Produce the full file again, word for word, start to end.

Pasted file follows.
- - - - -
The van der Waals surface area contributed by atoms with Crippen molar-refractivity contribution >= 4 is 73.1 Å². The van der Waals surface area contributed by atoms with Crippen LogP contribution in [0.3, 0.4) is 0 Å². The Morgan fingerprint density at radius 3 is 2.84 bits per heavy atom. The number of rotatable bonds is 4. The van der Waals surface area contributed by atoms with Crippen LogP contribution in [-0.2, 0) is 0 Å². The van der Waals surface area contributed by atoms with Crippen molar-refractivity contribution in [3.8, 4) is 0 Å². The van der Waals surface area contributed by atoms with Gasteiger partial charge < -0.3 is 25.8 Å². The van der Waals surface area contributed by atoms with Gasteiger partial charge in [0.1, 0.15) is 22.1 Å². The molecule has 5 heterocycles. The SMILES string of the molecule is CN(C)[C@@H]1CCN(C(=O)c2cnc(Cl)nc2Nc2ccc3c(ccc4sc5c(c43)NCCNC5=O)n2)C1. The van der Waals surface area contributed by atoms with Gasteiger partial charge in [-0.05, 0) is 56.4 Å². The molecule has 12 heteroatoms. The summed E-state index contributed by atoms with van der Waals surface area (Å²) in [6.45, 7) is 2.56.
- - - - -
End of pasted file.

The van der Waals surface area contributed by atoms with Crippen molar-refractivity contribution >= 4 is 73.1 Å². The van der Waals surface area contributed by atoms with Crippen LogP contribution in [0.3, 0.4) is 0 Å². The Morgan fingerprint density at radius 3 is 2.84 bits per heavy atom. The number of rotatable bonds is 4. The van der Waals surface area contributed by atoms with Crippen LogP contribution in [-0.2, 0) is 0 Å². The van der Waals surface area contributed by atoms with Crippen molar-refractivity contribution in [3.8, 4) is 0 Å². The van der Waals surface area contributed by atoms with Gasteiger partial charge < -0.3 is 25.8 Å². The van der Waals surface area contributed by atoms with Gasteiger partial charge in [0.1, 0.15) is 22.1 Å². The molecule has 5 heterocycles. The SMILES string of the molecule is CN(C)[C@@H]1CCN(C(=O)c2cnc(Cl)nc2Nc2ccc3c(ccc4sc5c(c43)NCCNC5=O)n2)C1. The van der Waals surface area contributed by atoms with Gasteiger partial charge in [-0.05, 0) is 56.4 Å². The molecule has 12 heteroatoms. The summed E-state index contributed by atoms with van der Waals surface area (Å²) in [6.45, 7) is 2.56.